The Royal Palace of Ajuda in Lisbon was built in 1795. After the royal waterfront residence was completely destroyed by the 1755 earthquake, the king decided it was safer to live on the hill. The site chosen was Ajuda, which was less affected by the disaster. The new residence, built of wood to better withstand earthquakes, became known as the Wooden Palace or the Royal Barracks. It was the seat of the Portuguese royal court from 1761 to 1794.
The Ajuda National Palace in Lisbon was the official residence of the Portuguese royal family from the ascension to the throne of King Louis I in 1861 and remained so until 1910, when Portugal became a republic
In 1794, under Queen Mary I, another disaster came to the royal residence: a powerful fire completely destroyed not only the royal house, but also a significant part of the valuables that were in it. Two years later (1796) the construction of a new palace was started. This time it was made of stone and in accordance with the fashionable architectural trends of that time.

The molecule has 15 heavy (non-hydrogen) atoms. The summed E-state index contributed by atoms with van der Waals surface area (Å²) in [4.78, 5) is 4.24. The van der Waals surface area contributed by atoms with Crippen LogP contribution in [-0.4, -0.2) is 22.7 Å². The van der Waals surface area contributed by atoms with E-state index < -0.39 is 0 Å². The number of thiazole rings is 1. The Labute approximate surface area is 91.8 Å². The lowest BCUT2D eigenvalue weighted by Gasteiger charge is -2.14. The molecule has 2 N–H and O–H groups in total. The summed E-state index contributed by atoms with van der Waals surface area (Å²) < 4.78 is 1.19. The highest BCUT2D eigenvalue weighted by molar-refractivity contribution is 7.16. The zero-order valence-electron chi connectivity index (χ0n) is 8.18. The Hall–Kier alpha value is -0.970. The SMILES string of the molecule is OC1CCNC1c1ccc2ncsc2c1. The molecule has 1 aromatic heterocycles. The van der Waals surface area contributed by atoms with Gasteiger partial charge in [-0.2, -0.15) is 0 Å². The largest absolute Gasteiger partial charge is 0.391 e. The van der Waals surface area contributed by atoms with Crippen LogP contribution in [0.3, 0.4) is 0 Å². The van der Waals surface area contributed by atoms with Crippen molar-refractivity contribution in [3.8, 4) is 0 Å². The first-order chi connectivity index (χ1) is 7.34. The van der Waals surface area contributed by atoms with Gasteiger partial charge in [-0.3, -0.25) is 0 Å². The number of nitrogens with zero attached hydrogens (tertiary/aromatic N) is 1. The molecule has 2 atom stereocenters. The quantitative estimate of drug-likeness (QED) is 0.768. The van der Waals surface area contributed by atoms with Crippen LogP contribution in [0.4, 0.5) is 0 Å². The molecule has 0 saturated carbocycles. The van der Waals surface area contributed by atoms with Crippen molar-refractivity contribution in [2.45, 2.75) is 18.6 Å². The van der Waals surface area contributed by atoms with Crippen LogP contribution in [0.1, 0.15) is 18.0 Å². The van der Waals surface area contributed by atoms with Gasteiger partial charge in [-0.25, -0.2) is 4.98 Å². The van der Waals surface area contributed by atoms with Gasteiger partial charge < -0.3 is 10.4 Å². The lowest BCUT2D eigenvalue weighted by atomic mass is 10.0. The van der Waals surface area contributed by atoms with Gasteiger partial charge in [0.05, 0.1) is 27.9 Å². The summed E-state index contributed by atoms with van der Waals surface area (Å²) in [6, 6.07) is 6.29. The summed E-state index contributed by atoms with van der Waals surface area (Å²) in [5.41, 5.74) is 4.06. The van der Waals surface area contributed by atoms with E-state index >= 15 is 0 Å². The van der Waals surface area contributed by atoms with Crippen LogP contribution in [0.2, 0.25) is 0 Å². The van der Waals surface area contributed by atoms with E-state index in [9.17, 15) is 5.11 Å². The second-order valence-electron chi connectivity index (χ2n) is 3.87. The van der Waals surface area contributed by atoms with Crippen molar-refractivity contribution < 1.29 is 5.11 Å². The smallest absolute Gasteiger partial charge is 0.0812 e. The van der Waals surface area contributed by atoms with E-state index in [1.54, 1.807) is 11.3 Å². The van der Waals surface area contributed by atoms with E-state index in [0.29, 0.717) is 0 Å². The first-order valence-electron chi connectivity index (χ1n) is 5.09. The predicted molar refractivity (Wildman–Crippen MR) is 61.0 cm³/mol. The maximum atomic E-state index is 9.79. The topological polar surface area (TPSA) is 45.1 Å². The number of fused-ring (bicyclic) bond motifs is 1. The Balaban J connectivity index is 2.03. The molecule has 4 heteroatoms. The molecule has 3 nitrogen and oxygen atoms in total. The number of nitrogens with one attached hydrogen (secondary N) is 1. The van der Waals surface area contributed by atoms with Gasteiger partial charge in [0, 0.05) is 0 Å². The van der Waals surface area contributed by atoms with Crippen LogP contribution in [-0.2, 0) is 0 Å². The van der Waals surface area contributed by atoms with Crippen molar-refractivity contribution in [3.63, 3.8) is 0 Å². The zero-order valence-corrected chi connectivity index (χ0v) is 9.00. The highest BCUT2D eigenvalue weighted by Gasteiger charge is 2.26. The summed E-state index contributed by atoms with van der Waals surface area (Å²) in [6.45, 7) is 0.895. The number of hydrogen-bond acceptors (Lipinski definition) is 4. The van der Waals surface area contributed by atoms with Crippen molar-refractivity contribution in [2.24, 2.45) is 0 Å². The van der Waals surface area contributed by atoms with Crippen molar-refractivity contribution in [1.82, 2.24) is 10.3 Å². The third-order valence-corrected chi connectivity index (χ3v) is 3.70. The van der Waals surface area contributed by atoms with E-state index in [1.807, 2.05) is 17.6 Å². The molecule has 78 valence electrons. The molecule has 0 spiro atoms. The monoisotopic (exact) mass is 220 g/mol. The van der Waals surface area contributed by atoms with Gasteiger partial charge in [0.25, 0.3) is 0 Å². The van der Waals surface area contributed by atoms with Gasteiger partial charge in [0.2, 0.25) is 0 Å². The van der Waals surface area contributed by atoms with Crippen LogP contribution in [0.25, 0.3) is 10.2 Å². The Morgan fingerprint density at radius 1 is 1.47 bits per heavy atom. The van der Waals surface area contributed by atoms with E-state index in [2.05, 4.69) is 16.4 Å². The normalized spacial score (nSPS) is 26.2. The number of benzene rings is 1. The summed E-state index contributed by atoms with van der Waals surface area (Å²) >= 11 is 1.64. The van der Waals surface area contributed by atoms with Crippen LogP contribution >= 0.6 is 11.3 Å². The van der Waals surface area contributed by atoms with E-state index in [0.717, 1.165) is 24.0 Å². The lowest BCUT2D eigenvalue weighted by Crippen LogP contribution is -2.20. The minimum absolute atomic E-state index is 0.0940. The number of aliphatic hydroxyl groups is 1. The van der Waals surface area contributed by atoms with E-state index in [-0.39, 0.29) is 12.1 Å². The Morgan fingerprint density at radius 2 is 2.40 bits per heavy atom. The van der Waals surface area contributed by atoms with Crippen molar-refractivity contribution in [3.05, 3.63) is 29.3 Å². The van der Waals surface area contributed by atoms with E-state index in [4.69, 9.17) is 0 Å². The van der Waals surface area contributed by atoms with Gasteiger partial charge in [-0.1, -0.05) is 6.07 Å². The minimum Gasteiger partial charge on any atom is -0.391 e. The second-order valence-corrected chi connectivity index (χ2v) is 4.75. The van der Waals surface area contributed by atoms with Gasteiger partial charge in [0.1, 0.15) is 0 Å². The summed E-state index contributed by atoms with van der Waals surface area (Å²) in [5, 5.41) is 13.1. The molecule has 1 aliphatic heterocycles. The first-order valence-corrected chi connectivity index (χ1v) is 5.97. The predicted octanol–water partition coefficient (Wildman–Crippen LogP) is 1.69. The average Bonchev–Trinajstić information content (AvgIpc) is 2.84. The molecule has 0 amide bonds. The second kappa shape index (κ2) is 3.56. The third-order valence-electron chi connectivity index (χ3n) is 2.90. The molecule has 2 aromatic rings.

Five years later, construction was paused. The idea was to adapt it to the neoclassical style which was the new architectural trend of the time,. This task was never fully accomplished for many reasons, including the flight of the royal court to Brazil.
The palace, which became the last royal residence of Portugal, was supposed to be one of the largest in Europe and the world, with gardens descending to the river. However, only a fifth of the original project was completed. When Napoleon’s army invaded Portugal in 1807, the royal family fled to Brazil (and effectively ruled from the colony for several years), so construction was interrupted.
By the time the royals returned, many preferred the country to become a republic, which happened in 1910. This meant that the palace was no longer royal, so the neoclassical building was left unfinished and turned into a museum. It also occasionally hosts official ceremonies, but is generally open to the public.
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